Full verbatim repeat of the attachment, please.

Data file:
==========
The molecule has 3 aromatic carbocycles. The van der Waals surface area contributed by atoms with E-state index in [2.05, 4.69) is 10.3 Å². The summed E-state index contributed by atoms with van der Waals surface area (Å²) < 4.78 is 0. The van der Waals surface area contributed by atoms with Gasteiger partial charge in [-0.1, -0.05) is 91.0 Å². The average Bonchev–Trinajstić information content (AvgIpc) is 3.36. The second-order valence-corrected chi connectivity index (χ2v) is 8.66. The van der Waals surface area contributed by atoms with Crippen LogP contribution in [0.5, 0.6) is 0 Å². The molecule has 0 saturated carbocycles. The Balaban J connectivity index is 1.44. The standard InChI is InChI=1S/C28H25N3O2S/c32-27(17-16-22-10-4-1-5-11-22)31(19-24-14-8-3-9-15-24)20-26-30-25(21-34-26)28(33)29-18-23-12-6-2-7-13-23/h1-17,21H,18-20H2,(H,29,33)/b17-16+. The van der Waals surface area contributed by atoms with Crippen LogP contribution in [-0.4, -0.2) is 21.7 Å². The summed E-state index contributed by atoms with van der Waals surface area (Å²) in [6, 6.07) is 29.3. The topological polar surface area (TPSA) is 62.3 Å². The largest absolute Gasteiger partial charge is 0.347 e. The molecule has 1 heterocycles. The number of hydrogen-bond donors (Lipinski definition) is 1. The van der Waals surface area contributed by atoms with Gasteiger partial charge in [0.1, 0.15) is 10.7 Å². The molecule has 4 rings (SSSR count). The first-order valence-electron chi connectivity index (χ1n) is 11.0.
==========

The molecule has 3 aromatic carbocycles. The van der Waals surface area contributed by atoms with E-state index in [2.05, 4.69) is 10.3 Å². The summed E-state index contributed by atoms with van der Waals surface area (Å²) < 4.78 is 0. The van der Waals surface area contributed by atoms with Gasteiger partial charge in [-0.1, -0.05) is 91.0 Å². The average Bonchev–Trinajstić information content (AvgIpc) is 3.36. The second-order valence-corrected chi connectivity index (χ2v) is 8.66. The van der Waals surface area contributed by atoms with Crippen LogP contribution in [0.5, 0.6) is 0 Å². The molecule has 0 saturated carbocycles. The Balaban J connectivity index is 1.44. The standard InChI is InChI=1S/C28H25N3O2S/c32-27(17-16-22-10-4-1-5-11-22)31(19-24-14-8-3-9-15-24)20-26-30-25(21-34-26)28(33)29-18-23-12-6-2-7-13-23/h1-17,21H,18-20H2,(H,29,33)/b17-16+. The van der Waals surface area contributed by atoms with Crippen LogP contribution in [-0.4, -0.2) is 21.7 Å². The summed E-state index contributed by atoms with van der Waals surface area (Å²) in [6, 6.07) is 29.3. The topological polar surface area (TPSA) is 62.3 Å². The largest absolute Gasteiger partial charge is 0.347 e. The molecule has 1 heterocycles. The number of hydrogen-bond donors (Lipinski definition) is 1. The van der Waals surface area contributed by atoms with Gasteiger partial charge in [0.1, 0.15) is 10.7 Å². The molecule has 4 rings (SSSR count). The first-order valence-electron chi connectivity index (χ1n) is 11.0.